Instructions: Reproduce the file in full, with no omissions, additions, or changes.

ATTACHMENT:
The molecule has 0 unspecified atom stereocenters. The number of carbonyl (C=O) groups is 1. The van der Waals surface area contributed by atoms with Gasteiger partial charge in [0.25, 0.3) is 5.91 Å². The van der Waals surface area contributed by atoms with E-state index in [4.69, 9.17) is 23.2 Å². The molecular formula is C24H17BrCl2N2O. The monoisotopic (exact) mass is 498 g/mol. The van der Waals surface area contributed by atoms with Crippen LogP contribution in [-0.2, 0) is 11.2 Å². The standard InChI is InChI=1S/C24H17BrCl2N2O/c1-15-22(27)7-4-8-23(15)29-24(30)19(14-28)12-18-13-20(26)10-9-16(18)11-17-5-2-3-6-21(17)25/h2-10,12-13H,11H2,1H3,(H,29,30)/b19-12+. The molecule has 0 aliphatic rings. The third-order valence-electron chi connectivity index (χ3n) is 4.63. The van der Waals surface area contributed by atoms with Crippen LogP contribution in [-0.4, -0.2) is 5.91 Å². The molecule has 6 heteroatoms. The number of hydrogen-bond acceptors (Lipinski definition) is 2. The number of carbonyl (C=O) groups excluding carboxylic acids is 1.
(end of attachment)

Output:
The molecule has 0 unspecified atom stereocenters. The number of carbonyl (C=O) groups is 1. The van der Waals surface area contributed by atoms with Gasteiger partial charge in [0.25, 0.3) is 5.91 Å². The van der Waals surface area contributed by atoms with E-state index in [4.69, 9.17) is 23.2 Å². The molecular formula is C24H17BrCl2N2O. The monoisotopic (exact) mass is 498 g/mol. The van der Waals surface area contributed by atoms with Crippen LogP contribution in [-0.2, 0) is 11.2 Å². The standard InChI is InChI=1S/C24H17BrCl2N2O/c1-15-22(27)7-4-8-23(15)29-24(30)19(14-28)12-18-13-20(26)10-9-16(18)11-17-5-2-3-6-21(17)25/h2-10,12-13H,11H2,1H3,(H,29,30)/b19-12+. The molecule has 0 aliphatic rings. The third-order valence-electron chi connectivity index (χ3n) is 4.63. The van der Waals surface area contributed by atoms with Crippen LogP contribution in [-0.4, -0.2) is 5.91 Å². The molecule has 6 heteroatoms. The number of hydrogen-bond acceptors (Lipinski definition) is 2. The number of carbonyl (C=O) groups excluding carboxylic acids is 1.